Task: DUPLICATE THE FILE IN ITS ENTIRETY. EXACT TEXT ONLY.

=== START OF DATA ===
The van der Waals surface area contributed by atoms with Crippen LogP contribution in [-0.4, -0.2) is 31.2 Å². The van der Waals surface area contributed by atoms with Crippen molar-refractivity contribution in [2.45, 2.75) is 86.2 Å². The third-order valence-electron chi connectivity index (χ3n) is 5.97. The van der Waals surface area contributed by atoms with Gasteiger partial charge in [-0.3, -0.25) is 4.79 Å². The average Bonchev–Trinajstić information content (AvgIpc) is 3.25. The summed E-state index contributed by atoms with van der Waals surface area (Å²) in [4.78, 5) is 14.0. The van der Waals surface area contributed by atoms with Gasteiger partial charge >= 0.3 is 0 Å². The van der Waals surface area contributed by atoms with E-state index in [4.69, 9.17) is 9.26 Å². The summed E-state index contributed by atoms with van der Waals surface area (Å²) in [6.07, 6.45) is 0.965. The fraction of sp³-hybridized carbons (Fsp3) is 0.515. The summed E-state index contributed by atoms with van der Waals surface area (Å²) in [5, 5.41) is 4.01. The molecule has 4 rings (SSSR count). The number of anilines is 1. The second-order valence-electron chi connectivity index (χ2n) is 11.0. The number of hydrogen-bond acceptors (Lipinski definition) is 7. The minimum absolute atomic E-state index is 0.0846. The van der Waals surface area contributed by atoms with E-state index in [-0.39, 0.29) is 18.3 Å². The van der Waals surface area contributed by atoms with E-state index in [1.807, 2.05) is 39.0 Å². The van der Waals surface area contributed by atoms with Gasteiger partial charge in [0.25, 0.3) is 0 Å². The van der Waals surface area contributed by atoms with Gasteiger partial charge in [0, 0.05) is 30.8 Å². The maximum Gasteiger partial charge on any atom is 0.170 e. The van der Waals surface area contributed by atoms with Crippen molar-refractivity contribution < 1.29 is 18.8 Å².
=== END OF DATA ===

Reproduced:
The van der Waals surface area contributed by atoms with Crippen LogP contribution in [-0.4, -0.2) is 31.2 Å². The van der Waals surface area contributed by atoms with Crippen molar-refractivity contribution in [2.45, 2.75) is 86.2 Å². The third-order valence-electron chi connectivity index (χ3n) is 5.97. The van der Waals surface area contributed by atoms with Gasteiger partial charge in [-0.3, -0.25) is 4.79 Å². The average Bonchev–Trinajstić information content (AvgIpc) is 3.25. The summed E-state index contributed by atoms with van der Waals surface area (Å²) in [4.78, 5) is 14.0. The van der Waals surface area contributed by atoms with Gasteiger partial charge >= 0.3 is 0 Å². The van der Waals surface area contributed by atoms with E-state index in [4.69, 9.17) is 9.26 Å². The summed E-state index contributed by atoms with van der Waals surface area (Å²) in [6.07, 6.45) is 0.965. The fraction of sp³-hybridized carbons (Fsp3) is 0.515. The summed E-state index contributed by atoms with van der Waals surface area (Å²) in [5, 5.41) is 4.01. The molecule has 4 rings (SSSR count). The number of anilines is 1. The second-order valence-electron chi connectivity index (χ2n) is 11.0. The number of hydrogen-bond acceptors (Lipinski definition) is 7. The minimum absolute atomic E-state index is 0.0846. The van der Waals surface area contributed by atoms with E-state index in [-0.39, 0.29) is 18.3 Å². The van der Waals surface area contributed by atoms with E-state index in [1.807, 2.05) is 39.0 Å². The van der Waals surface area contributed by atoms with Gasteiger partial charge in [0.25, 0.3) is 0 Å². The van der Waals surface area contributed by atoms with Gasteiger partial charge in [0, 0.05) is 30.8 Å². The maximum Gasteiger partial charge on any atom is 0.170 e. The van der Waals surface area contributed by atoms with Crippen molar-refractivity contribution < 1.29 is 18.8 Å².